But, being a synthetic material, the Kari Traa shorts do start to stink long before my (gone but not forgotten) Icebreaker merino shorts ever would have. Stink is the final factor that plays into my decision making - especially since I spend quite a bit of time in the bottoms.
So, I believe it’s now apparent that I didn’t wear underwear on race day. Nonetheless, I’m going to do you a favour - let me introduce you to Exofficio and their Give-N-Go Sports Mesh undies.
I’d genuinely resolved myself to the fact that I was forever going to wear underpants that were almost comfortable on long runs in tights or leggings. Those days are gone. These undies are the best!
I will warn you, they aren’t beautiful. They’re described as hipster fit but they are quite full in their coverage. Looks aside, they don’t ride up and they keep me dry in the snow, the heat and during particularly sweaty sessions. I can’t ask for more than that.
Choosing a top for long distance running is a little more complicated than just weather and chafing. Though you definitely need to think about both of those things.
Most runners I know really did their research when it came to their protective layer, and I strongly recommend you do yours. My go to is a Patagonia Houdini that folds into its own breast pocket, weighs next to nothing and has never let me down in poor weather.
As the weight and size go down, the price goes up. You’ll need to work out where your sweet spot is in terms of weather resistance vs price vs weight.
If you’re on the hunt, I’d recommend checking out Salomon, Ultimate Direction and Aussie Grit as a starting point.
I started my race in the Icebreaker 200 Half-Zip that I previously reviewed. For the first 50km, it was everything I could have asked. It was cold in the morning, so the thumb holes felt like a warm hug for my wrists. Once it warmed up, it was easy to dump heat using the zip. For long days when you don’t want to lug much around, I’d recommend this top every time.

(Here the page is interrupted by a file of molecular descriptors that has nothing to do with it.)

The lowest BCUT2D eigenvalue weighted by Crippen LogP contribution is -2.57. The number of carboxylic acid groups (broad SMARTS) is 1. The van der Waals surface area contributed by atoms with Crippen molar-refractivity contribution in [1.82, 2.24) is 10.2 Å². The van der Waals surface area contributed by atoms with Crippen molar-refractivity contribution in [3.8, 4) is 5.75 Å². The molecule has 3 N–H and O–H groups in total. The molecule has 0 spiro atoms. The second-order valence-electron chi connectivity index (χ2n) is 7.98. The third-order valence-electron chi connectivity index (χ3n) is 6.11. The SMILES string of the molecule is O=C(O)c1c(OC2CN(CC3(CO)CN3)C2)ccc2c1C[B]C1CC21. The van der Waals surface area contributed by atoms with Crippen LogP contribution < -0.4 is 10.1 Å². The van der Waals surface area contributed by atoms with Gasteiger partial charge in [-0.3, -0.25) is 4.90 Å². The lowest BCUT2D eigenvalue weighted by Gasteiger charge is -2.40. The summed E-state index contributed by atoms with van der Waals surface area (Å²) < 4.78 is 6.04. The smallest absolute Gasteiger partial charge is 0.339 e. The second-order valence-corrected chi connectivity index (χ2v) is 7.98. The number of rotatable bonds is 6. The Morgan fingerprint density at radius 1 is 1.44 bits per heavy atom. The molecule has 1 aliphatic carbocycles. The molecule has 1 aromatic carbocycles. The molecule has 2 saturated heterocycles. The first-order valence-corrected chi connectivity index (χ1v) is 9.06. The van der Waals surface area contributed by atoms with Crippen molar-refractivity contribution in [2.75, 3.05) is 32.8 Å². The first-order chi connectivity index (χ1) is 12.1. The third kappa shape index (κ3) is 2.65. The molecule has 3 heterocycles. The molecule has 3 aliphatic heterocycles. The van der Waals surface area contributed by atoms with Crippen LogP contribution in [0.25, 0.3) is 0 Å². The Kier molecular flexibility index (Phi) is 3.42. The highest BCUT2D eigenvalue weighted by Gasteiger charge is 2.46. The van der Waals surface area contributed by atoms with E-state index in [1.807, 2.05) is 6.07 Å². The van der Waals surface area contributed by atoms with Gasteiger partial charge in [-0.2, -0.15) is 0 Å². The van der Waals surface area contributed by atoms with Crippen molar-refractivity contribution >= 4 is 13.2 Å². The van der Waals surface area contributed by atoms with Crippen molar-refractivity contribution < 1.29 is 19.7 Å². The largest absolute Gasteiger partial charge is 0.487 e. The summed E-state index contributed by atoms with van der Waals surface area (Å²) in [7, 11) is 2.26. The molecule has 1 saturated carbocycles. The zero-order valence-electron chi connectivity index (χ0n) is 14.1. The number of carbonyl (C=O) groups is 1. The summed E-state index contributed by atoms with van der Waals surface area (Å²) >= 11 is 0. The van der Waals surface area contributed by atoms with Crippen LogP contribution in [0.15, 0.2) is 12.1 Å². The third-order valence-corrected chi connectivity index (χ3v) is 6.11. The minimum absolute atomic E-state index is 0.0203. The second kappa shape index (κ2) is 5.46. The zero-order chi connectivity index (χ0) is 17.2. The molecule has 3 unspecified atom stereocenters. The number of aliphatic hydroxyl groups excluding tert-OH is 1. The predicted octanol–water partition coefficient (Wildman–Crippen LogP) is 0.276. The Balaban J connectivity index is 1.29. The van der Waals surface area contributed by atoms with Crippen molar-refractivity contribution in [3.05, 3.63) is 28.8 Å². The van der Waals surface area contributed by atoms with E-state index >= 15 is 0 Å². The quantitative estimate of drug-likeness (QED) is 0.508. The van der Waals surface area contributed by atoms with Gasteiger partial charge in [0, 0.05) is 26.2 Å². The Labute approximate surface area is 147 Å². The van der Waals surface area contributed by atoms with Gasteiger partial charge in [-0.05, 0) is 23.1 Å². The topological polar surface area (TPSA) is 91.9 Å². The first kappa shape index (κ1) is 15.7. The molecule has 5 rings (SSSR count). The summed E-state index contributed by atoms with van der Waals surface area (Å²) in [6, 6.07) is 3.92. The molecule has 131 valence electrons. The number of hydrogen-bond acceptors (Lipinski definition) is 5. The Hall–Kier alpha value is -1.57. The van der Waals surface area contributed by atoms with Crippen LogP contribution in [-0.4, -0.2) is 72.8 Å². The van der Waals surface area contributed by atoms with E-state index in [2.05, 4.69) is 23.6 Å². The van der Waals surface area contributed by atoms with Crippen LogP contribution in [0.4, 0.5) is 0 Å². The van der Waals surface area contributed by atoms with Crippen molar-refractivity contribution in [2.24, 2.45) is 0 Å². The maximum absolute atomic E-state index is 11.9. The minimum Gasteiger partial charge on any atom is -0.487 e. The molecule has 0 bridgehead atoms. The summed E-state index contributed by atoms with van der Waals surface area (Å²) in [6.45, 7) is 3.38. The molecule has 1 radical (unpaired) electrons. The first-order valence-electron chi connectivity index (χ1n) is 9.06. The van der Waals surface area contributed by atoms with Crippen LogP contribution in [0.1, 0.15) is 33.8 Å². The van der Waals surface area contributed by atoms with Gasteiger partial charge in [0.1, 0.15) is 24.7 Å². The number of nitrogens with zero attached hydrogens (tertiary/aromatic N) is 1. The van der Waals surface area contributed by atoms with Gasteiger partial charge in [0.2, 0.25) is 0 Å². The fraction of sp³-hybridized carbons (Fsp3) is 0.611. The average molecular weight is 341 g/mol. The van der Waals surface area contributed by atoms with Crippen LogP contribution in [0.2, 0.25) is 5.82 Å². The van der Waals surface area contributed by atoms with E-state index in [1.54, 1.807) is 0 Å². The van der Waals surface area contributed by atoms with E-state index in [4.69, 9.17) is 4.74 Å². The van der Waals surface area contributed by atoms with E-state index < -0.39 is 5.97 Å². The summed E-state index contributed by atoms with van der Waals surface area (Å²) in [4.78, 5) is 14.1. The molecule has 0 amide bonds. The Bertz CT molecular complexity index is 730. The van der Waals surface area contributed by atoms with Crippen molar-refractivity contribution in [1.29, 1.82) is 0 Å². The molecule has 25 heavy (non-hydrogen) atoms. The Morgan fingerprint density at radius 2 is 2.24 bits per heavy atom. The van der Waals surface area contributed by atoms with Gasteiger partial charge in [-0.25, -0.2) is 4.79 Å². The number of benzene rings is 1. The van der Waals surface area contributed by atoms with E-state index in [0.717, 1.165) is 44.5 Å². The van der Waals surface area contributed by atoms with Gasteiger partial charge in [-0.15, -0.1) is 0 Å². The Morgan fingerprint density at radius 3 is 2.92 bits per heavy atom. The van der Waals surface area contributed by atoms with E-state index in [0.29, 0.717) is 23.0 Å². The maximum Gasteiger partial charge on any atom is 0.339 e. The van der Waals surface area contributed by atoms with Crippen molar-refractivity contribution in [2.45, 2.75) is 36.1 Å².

At the halfway point, I fished out an older Icebreaker singlet that I’d been carrying. I changed mostly because I was having a tougher time than I should’ve been at that point and switching things up is a good way to reset.
I pretty much always use merino wool for my longer running days. Given its ability to regulate temperature, wool offers the most protection from the widest range of weather conditions. I like to be prepared!
For races that are marathon distance or less, I do sometimes opt for synthetic performance fabrics that offer a bit more in terms of cooling. Check out my article about performance fabrics for pros and cons of different materials.
Me, my Icebreaker shirt, and my sweaty sweaty hat at the Black Mountain summit aid station.
No outfit is complete without the accessories, right? Here’s a quick overview of what else I carted around:
Curious about how the race panned out? It’s a bit of an anticlimax - I DNF’d, dropping out after 9 and a bit hours with about 30km to go. All the gear in the world couldn’t have prepared me for the heat and an emotionally draining week. At 22 degrees, it was 10-15 degrees higher than what I’d done the bulk of my training in and a solid 30 degrees warmer than my favourite running temperature.
At least I’ve got all the kit I need for my next attempt!